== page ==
Appellants' first argument is that we should adopt a "mature minor doctrine" and allow Appellants to assert such doctrine as an affirmative defense to the endangering welfare of children charge. If the affirmative duty created by 18 Pa.C.S. § 4304 was removed from Appellants, then it follows that the involuntary manslaughter conviction would also fall. This is because the Commonwealth used § 4304 to show an unlawful act, one of the alternative prerequisites to § 2504.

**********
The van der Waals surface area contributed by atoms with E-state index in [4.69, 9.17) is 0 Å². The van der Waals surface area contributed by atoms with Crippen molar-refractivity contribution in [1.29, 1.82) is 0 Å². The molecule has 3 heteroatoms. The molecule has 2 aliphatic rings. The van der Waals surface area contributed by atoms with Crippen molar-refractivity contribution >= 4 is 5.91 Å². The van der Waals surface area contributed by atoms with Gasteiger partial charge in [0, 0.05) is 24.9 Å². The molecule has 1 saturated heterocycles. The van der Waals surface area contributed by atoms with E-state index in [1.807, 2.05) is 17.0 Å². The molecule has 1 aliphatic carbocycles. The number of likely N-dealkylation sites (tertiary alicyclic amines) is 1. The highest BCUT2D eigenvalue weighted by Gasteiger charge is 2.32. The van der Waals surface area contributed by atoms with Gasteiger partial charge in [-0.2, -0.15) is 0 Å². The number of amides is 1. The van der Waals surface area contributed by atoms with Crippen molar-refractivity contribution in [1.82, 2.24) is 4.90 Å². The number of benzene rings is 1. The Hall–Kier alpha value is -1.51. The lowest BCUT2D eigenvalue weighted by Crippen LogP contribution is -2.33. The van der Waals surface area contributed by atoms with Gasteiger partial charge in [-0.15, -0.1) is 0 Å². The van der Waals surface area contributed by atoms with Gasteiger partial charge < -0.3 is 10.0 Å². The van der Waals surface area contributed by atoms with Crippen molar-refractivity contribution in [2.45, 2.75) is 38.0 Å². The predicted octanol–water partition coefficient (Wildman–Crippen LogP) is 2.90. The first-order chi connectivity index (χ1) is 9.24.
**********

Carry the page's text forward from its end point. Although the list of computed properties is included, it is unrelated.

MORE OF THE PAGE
By placing an affirmative duty upon parents and guardians, the legislature has acted to partially fulfill the Commonwealth's duty to care for those individuals who for one reason or another are legally incapacitated. This duty to care for those who are legally incapacitated arose under the sovereign's duty of parens patriae, and following independence was assumed by the individual states. See Commonwealth v. Baldwin, 54 Watts 1 (Pa.1832). By mandating primary responsibility for the child's wellbeing upon the parents, the legislature has not only acted toward fulfilling its role as parens patriae, but also has recognized that parents have a duty to provide for their children which accompanies the right to raise children with minimal state encroachment. As the United States Supreme Court stated: